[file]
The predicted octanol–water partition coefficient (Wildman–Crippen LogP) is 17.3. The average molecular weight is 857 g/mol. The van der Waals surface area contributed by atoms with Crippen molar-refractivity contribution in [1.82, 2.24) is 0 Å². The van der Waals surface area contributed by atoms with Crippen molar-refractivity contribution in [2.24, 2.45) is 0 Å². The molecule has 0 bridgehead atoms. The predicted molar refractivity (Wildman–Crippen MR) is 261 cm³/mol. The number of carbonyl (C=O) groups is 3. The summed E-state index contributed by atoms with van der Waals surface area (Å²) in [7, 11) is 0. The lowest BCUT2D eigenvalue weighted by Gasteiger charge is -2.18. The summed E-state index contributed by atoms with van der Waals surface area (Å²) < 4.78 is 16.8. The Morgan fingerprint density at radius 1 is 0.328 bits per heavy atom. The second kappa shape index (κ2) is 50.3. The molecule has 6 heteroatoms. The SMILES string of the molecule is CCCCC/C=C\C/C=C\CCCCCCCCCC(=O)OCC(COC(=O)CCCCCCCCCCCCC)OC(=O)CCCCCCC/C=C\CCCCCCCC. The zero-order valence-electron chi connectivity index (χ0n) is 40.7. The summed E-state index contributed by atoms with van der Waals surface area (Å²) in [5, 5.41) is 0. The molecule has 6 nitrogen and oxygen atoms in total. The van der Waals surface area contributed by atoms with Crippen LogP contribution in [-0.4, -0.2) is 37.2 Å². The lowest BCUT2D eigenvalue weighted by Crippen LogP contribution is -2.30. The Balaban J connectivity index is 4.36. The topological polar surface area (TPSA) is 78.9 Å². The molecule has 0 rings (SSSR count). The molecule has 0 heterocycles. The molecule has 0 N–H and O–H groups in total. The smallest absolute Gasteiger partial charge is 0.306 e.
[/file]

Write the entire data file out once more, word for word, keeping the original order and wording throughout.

The predicted octanol–water partition coefficient (Wildman–Crippen LogP) is 17.3. The average molecular weight is 857 g/mol. The van der Waals surface area contributed by atoms with Crippen molar-refractivity contribution in [1.82, 2.24) is 0 Å². The van der Waals surface area contributed by atoms with Crippen molar-refractivity contribution in [2.24, 2.45) is 0 Å². The molecule has 0 bridgehead atoms. The predicted molar refractivity (Wildman–Crippen MR) is 261 cm³/mol. The number of carbonyl (C=O) groups is 3. The summed E-state index contributed by atoms with van der Waals surface area (Å²) in [7, 11) is 0. The lowest BCUT2D eigenvalue weighted by Gasteiger charge is -2.18. The summed E-state index contributed by atoms with van der Waals surface area (Å²) < 4.78 is 16.8. The Morgan fingerprint density at radius 1 is 0.328 bits per heavy atom. The second kappa shape index (κ2) is 50.3. The molecule has 6 heteroatoms. The SMILES string of the molecule is CCCCC/C=C\C/C=C\CCCCCCCCCC(=O)OCC(COC(=O)CCCCCCCCCCCCC)OC(=O)CCCCCCC/C=C\CCCCCCCC. The zero-order valence-electron chi connectivity index (χ0n) is 40.7. The summed E-state index contributed by atoms with van der Waals surface area (Å²) in [5, 5.41) is 0. The molecule has 6 nitrogen and oxygen atoms in total. The van der Waals surface area contributed by atoms with Crippen LogP contribution in [-0.4, -0.2) is 37.2 Å². The lowest BCUT2D eigenvalue weighted by Crippen LogP contribution is -2.30. The Balaban J connectivity index is 4.36. The topological polar surface area (TPSA) is 78.9 Å². The molecule has 0 rings (SSSR count). The molecule has 0 heterocycles. The molecule has 0 N–H and O–H groups in total. The smallest absolute Gasteiger partial charge is 0.306 e.